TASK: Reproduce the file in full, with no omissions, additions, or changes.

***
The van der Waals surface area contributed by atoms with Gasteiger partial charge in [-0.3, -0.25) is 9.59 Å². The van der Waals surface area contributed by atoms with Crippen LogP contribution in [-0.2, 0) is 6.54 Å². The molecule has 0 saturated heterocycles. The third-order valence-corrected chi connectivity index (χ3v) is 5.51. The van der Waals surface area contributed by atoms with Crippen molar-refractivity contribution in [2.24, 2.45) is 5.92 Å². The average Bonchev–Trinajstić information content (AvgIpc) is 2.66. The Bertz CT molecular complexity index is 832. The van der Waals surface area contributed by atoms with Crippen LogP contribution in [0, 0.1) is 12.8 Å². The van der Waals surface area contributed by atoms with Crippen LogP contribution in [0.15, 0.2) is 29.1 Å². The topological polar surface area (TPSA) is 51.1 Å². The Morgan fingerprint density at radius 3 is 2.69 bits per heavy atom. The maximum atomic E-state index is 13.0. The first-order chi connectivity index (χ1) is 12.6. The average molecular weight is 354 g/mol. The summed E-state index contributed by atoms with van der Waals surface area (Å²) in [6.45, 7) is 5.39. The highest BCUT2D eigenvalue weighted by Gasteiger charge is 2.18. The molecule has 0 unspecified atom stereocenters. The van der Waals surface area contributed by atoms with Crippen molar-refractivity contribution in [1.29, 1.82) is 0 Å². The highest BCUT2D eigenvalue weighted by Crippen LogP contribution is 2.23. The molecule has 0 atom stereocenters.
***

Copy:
The van der Waals surface area contributed by atoms with Gasteiger partial charge in [-0.3, -0.25) is 9.59 Å². The van der Waals surface area contributed by atoms with Crippen LogP contribution in [-0.2, 0) is 6.54 Å². The molecule has 0 saturated heterocycles. The third-order valence-corrected chi connectivity index (χ3v) is 5.51. The van der Waals surface area contributed by atoms with Crippen molar-refractivity contribution in [2.24, 2.45) is 5.92 Å². The average Bonchev–Trinajstić information content (AvgIpc) is 2.66. The Bertz CT molecular complexity index is 832. The van der Waals surface area contributed by atoms with Crippen LogP contribution in [0, 0.1) is 12.8 Å². The van der Waals surface area contributed by atoms with Crippen LogP contribution in [0.15, 0.2) is 29.1 Å². The topological polar surface area (TPSA) is 51.1 Å². The Morgan fingerprint density at radius 3 is 2.69 bits per heavy atom. The maximum atomic E-state index is 13.0. The first-order chi connectivity index (χ1) is 12.6. The average molecular weight is 354 g/mol. The summed E-state index contributed by atoms with van der Waals surface area (Å²) in [6.45, 7) is 5.39. The highest BCUT2D eigenvalue weighted by Gasteiger charge is 2.18. The molecule has 0 unspecified atom stereocenters. The van der Waals surface area contributed by atoms with Crippen molar-refractivity contribution in [1.29, 1.82) is 0 Å². The highest BCUT2D eigenvalue weighted by Crippen LogP contribution is 2.23. The molecule has 0 atom stereocenters.